How much would you pay to resume normal life? 0? ,000? ,000? Maybe more? What if paying was the only way to avoid returning your life to normal without giving the surveillance state a sample of your blood? They assure you they would never store the sample, would never study, would never catalogue, would never use it against you, or engage in any other nefarious behavior with this sample. Government has begun debating widespread blood testing to get society up and running again. If your blood wasn’t tainted by SARS-CoV-2, you don’t get to live a normal life again. If your blood was tainted by SARS-CoV-2, you can have permission to go back to living life under the new normal. I wonder how many barely-scraping-by
Allan Stevo considers the following as important:
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How much would you pay to resume normal life? $100? $1,000? $10,000? Maybe more?
What if paying was the only way to avoid returning your life to normal without giving the surveillance state a sample of your blood? They assure you they would never store the sample, would never study, would never catalogue, would never use it against you, or engage in any other nefarious behavior with this sample.
Government has begun debating widespread blood testing to get society up and running again.
If your blood wasn’t tainted by SARS-CoV-2, you don’t get to live a normal life again. If your blood was tainted by SARS-CoV-2, you can have permission to go back to living life under the new normal.
I wonder how many barely-scraping-by phlebotomists would take a few bucks to taint your blood sample with SARS-CoV-2 antibodies.
It’s a non-zero number.
How many others in the health system would do the same? Fraud is believed by some to represent anywhere between 3 and 10% of total healthcare expenditure in the United States. Certainly healthcare professionals are not beyond bending the laws to make a few dollars. It is sad to see such incentives built into a system. Such poorly designed incentives are common to see under socialized systems. They pervert the natural and voluntary alignment of incentives that free markets so easily encourage.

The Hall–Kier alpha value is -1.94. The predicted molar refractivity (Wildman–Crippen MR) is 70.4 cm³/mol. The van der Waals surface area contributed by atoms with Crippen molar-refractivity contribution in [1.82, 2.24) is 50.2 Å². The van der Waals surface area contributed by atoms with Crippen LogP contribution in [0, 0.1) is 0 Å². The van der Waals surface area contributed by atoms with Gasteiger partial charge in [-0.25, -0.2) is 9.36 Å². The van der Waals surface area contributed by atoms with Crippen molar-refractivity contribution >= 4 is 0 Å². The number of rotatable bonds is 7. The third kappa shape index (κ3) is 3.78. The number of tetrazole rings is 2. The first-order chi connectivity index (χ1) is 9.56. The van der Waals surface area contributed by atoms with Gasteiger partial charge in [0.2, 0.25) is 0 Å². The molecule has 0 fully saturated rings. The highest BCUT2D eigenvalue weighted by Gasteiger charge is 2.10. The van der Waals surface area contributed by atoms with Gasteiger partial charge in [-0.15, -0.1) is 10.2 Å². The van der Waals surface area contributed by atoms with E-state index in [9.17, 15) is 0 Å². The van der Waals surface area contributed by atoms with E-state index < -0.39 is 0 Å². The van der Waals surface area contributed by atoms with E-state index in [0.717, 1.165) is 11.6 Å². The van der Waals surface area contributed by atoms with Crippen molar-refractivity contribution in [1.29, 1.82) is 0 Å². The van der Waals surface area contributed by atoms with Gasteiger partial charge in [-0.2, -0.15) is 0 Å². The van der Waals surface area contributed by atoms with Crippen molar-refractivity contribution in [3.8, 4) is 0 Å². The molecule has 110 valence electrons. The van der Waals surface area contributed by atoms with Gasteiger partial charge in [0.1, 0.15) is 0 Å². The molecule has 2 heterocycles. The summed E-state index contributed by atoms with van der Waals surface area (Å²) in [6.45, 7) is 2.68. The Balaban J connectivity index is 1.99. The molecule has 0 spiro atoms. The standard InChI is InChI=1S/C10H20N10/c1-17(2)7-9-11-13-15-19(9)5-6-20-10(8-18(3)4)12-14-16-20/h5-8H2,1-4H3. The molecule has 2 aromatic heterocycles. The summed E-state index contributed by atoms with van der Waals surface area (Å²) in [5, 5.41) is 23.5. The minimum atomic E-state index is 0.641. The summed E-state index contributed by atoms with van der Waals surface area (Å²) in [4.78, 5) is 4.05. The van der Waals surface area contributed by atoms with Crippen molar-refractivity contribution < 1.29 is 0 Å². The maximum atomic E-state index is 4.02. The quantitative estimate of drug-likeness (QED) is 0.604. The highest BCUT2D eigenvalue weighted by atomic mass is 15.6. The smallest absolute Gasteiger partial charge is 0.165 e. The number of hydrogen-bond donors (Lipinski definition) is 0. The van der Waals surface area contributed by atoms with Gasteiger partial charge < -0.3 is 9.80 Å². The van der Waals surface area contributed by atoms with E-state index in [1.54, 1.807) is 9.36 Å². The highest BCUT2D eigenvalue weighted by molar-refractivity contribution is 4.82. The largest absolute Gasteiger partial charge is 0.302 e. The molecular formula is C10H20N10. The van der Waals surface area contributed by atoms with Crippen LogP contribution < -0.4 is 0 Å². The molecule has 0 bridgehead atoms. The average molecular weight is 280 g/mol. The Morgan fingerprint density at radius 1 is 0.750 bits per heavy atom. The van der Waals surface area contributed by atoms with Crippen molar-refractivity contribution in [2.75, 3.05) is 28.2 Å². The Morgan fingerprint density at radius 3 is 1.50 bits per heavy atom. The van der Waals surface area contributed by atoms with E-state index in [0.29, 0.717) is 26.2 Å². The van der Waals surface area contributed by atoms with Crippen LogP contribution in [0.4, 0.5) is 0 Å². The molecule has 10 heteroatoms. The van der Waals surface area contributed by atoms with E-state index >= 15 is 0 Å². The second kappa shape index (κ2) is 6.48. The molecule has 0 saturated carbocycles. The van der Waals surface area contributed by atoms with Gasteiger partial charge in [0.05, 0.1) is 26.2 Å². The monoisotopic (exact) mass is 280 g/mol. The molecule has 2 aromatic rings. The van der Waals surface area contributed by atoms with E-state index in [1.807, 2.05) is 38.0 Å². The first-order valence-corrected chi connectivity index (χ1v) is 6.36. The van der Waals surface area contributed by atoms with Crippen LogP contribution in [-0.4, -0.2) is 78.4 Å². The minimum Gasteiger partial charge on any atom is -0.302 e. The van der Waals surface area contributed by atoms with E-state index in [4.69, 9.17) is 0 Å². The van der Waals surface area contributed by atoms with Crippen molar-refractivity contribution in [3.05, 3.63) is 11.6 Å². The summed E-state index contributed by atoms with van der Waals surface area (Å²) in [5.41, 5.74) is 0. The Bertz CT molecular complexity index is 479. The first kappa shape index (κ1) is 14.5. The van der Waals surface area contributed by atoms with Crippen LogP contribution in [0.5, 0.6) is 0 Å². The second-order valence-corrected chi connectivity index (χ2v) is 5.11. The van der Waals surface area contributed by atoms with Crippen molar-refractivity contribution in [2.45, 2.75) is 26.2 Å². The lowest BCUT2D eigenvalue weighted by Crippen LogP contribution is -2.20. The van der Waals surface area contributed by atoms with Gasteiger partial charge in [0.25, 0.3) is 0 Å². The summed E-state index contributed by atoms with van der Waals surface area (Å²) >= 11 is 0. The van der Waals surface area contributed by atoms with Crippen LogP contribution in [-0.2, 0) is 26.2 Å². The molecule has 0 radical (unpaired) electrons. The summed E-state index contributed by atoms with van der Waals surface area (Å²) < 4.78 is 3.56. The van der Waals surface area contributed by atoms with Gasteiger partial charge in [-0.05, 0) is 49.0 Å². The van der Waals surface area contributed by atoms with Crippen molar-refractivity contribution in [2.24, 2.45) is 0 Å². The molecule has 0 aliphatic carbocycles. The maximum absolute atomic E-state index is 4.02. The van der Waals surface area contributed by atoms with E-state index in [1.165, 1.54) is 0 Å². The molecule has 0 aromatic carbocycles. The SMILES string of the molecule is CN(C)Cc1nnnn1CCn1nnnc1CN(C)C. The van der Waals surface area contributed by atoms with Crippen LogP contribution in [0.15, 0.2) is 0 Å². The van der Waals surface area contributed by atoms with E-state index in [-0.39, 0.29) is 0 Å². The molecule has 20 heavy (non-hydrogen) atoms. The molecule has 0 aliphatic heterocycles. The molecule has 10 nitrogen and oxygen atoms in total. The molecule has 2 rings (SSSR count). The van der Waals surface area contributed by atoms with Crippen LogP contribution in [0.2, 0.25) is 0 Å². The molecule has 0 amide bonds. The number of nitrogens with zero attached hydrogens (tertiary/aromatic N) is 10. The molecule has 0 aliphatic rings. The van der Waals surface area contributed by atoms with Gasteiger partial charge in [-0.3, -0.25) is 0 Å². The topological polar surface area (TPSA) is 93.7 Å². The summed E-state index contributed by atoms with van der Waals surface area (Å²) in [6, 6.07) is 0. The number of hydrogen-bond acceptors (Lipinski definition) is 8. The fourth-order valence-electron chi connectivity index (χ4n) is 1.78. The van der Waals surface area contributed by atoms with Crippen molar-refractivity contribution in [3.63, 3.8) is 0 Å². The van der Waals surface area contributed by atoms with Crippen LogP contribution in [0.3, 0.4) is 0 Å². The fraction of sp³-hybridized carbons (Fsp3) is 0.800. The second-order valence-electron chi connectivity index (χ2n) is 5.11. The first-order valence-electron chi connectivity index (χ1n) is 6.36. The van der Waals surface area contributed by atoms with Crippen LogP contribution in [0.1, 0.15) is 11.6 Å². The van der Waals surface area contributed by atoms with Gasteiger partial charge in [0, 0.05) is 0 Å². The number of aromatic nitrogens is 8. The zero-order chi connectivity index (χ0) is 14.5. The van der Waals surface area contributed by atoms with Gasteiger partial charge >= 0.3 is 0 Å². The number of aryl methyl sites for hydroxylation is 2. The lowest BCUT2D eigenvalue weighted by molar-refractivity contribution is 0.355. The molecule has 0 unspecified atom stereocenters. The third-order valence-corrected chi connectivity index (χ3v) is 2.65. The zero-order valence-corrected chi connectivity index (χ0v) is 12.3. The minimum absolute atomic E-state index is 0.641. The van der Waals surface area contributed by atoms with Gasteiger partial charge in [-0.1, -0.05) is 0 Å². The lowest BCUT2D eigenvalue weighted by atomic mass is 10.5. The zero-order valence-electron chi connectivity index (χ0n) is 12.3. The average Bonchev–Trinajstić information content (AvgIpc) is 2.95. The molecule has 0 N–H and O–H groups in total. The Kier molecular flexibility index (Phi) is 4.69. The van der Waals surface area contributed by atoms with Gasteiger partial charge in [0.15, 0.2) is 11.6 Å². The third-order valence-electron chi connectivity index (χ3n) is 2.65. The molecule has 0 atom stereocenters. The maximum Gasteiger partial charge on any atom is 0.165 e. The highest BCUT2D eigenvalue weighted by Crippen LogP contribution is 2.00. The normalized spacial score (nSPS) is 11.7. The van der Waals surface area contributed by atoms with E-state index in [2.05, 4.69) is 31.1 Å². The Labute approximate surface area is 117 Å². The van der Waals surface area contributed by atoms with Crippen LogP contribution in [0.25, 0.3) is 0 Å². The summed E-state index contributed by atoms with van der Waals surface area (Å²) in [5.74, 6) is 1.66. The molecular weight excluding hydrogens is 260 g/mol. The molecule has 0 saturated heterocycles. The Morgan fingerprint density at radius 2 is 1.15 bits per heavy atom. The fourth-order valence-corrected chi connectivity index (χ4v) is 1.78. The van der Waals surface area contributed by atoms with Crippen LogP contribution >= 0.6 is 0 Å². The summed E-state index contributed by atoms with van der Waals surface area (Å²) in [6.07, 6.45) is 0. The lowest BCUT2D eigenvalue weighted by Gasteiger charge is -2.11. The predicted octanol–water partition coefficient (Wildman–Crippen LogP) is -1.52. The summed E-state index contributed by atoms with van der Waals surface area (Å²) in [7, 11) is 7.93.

In communist Czechoslovakia, you could find all manner of illegal goods that came into your possession outside of the official economy.
Police officers were often on the take. Border officials. Government officials. Anyone who had a chance to make a few extra bucks subverting the rules probably considered doing so. Countless stories exist around how people would capture a little extra value for themselves: from a stock boy never putting out the most in-demand products and bartering them for other goods and services, to physicians and school principals scowling unhelpfully and responding curtly until a bottle of hard alcohol was presented to ease the tension.
In the era post-communism, in former Czechoslovakia, many people repeatedly shared a bit of folk morality on the topic of property rights under a totalitarian regime: “He who does not steal from the government, steals from his family.”